You can check exactly what is where, using cat shards, and the metrics were correct. I decided to try and force a move, using cluster reroute:

POST /_cluster/reroute
  "commands": [
      "move": {
        "index": "foo", "shard": 0,
        "from_node": "hotnode1", "to_node": "warmnode2"

And got told:

[NO(node does not match index setting [index.routing.allocation.require] filters [data:\"hot\"])]

On closer inspection of the index settings, I realised that although the ILM policy was adding the correct attributes to prefer a warm node:

     "routing": {
        "allocation": {
          "include": {
            "_tier_preference": "data_warm,data_hot"
          "require": {
            "data": "hot"

It wasn’t removing the existing attribute forcing it to use a hot node. It was (relatively) easy to fix that for the existing indexes:

PUT /foo/_settings
    "": null

Once the require attribute was removed, the indexes were relocated automatically. Unfortunately, I couldn’t find a way to do the same thing using ILM, other than explicitly flipping the require to warm:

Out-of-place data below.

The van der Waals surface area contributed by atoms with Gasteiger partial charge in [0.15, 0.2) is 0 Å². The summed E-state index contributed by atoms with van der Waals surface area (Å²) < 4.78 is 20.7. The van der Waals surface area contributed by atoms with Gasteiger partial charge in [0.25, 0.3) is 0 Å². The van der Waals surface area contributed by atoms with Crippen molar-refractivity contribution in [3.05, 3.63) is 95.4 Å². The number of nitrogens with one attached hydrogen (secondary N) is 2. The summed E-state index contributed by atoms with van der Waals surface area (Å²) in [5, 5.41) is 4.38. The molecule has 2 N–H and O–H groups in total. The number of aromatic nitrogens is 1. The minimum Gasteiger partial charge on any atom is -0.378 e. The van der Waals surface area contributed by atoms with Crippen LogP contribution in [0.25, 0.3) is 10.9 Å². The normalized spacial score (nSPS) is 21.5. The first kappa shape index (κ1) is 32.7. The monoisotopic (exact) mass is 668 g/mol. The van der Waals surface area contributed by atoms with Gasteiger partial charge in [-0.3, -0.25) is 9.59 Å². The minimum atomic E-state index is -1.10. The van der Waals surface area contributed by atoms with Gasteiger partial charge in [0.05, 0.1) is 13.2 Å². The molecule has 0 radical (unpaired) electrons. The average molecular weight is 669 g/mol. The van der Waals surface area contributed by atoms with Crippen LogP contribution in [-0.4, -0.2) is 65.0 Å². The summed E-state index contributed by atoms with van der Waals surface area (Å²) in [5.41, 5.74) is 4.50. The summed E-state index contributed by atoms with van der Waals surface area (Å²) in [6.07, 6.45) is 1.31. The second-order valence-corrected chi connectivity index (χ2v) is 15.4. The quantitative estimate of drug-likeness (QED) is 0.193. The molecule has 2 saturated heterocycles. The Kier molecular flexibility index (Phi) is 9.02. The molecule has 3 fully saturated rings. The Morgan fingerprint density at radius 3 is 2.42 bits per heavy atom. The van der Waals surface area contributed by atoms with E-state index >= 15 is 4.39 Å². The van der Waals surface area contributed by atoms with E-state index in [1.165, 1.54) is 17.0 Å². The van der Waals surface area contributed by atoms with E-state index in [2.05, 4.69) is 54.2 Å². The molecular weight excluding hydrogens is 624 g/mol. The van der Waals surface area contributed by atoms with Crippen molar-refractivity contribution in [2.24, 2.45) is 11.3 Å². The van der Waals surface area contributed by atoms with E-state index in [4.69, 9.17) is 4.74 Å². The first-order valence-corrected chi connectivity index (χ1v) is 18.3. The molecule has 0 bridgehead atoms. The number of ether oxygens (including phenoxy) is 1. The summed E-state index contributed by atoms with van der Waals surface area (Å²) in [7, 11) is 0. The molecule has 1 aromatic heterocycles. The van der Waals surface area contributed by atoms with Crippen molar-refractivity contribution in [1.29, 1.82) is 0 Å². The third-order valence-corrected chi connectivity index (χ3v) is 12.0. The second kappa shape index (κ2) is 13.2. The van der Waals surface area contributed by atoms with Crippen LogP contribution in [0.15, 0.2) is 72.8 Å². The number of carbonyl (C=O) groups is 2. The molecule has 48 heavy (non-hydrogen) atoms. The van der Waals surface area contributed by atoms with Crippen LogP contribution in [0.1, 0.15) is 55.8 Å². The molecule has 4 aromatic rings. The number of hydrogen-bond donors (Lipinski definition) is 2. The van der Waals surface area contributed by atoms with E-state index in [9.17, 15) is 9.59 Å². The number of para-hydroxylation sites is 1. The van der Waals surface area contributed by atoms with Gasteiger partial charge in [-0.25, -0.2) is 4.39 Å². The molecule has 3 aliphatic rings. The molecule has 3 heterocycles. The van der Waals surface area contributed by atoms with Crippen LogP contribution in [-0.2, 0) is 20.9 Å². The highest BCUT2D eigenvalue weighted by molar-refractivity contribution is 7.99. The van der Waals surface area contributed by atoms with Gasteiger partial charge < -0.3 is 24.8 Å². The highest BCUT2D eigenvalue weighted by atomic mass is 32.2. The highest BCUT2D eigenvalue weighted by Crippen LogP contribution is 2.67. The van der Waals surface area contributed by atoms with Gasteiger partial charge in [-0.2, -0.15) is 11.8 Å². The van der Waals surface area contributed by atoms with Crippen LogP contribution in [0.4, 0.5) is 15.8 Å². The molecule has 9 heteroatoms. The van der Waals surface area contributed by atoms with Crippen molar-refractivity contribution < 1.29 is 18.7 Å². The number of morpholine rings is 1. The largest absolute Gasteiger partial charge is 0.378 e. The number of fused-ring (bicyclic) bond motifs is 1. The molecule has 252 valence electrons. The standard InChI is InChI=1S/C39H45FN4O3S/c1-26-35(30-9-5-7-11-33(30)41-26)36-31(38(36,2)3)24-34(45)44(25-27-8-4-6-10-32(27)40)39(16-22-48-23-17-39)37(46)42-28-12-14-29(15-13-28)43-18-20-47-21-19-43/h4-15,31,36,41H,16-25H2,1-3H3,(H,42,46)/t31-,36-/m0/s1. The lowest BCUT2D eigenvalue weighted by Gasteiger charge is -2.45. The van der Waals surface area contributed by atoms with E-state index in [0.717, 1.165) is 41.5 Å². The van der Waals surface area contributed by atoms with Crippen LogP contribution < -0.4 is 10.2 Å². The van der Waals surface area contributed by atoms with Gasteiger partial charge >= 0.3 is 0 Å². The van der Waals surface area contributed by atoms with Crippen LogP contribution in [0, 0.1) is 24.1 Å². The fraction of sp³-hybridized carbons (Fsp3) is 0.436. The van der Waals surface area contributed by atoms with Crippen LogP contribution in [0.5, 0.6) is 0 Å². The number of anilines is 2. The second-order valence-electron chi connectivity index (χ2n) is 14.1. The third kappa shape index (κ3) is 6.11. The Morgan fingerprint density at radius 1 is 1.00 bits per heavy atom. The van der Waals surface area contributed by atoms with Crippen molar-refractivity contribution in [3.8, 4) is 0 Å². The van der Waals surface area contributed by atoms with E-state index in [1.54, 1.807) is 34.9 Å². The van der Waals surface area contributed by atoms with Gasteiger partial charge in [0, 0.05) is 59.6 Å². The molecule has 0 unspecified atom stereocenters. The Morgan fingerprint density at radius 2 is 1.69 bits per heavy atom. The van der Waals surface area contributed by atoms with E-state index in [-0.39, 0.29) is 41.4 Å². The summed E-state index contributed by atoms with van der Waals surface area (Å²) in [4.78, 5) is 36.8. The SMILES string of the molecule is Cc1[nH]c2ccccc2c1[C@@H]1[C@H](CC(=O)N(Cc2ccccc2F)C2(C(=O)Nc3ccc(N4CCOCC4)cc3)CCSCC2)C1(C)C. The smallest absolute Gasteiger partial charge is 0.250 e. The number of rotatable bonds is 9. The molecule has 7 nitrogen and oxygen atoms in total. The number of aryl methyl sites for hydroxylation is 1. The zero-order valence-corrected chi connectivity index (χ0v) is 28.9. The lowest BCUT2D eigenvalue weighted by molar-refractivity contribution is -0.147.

"warm": {
                "actions": {
                    "allocate" : { 
                        "require" : { 
                            "data": "warm"

Testing ES ingest pipelines

If you are working with ElasticSearch, it’s useful to be able to test locally. Thanks to the magic of docker, that’s simpler than ever:

version: '3' 
      - "9200:9200"
      - "9300:9300"
      - "discovery.type=single-node"
      - ./data:/usr/share/elasticsearch/data
      - "5601:5601"

(I need to use a volume, because my root partition is tiny). With these containers running, you can set up filebeat (e.g. in vagrant), and start shipping logs. It’s then simple to test an ingest pipeline:

curl "http://localhost:9200/_ingest/pipeline/foo" -X "PUT" -d @ingest/foo.json -H 'content-type: application/json'

Or an index template:

curl "http://localhost:9200/_template/foo" -X "PUT" -d @index-template/foo.json -H 'content-type: application/json'

Or an ILM policy: